Saturday, June 17, 2017

The Megacampaign

Over the past few years there has been a resurgence in the megadungeon and sandbox styles of play, and this has been great. Real Old School stuff right there. What I'm going to suggest evolves from the old ways, invites the new, and stirs it all together like some mutant goulash. This has probably been done before and I'm okay with that, but it's kinda new for me – maybe you too.

The Megacampaign is the attempt at creating a truly persistent world for your players, where multiple campaign/adventure paths are happening at once (or similarly close in execution.) There are cross over themes, NPCs, rumors, encounters, locations and possibly even the same endgame if there's one maniacally plotting Big Bad– though that need not be necessary. What one group of characters do could possibly affect what a different group of character may experience depending on what they do and/or where they go.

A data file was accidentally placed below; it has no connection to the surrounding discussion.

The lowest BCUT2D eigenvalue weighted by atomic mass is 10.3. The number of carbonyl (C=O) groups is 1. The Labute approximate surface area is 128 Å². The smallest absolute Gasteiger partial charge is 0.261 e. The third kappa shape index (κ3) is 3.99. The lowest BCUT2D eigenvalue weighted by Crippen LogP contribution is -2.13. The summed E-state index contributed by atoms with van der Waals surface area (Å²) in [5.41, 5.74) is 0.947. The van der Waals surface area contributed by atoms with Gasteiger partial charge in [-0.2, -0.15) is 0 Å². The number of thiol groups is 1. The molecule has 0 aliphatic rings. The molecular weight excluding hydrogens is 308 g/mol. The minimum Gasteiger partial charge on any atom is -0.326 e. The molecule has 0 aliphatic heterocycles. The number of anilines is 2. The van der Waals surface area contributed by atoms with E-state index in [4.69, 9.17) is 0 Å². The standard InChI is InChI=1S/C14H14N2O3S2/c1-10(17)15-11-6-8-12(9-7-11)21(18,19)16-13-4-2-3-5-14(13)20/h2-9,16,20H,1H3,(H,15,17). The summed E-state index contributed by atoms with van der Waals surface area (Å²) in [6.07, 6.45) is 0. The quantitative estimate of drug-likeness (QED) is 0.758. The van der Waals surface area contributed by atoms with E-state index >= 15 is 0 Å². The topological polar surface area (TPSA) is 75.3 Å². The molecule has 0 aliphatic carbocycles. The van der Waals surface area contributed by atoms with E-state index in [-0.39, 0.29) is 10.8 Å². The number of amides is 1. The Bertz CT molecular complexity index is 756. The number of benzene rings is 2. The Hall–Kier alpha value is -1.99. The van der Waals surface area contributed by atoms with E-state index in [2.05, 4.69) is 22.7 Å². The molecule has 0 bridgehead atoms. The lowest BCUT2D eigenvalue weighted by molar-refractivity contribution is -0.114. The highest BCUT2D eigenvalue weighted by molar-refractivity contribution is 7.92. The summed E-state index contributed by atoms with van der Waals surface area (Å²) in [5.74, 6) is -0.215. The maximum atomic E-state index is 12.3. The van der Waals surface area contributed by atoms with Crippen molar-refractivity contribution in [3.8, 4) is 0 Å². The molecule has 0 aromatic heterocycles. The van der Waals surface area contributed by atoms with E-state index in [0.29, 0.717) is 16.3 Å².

My Forgotten Realms game is such a persistent world, or Megacampaign. What I've done is create an outline of adventure paths that would be fun to play out. Then look at how they might relate to one another by DM interference – or rumors of activity in the world/region – location in relationship to one another, and consequences of PC interaction or indifference. Once you pretty much have an idea where things are going, have the players roll characters to go on these adventures. Players ALWAYS are coming up with all kinds of ideas for characters to play, so this probably won't be a problem.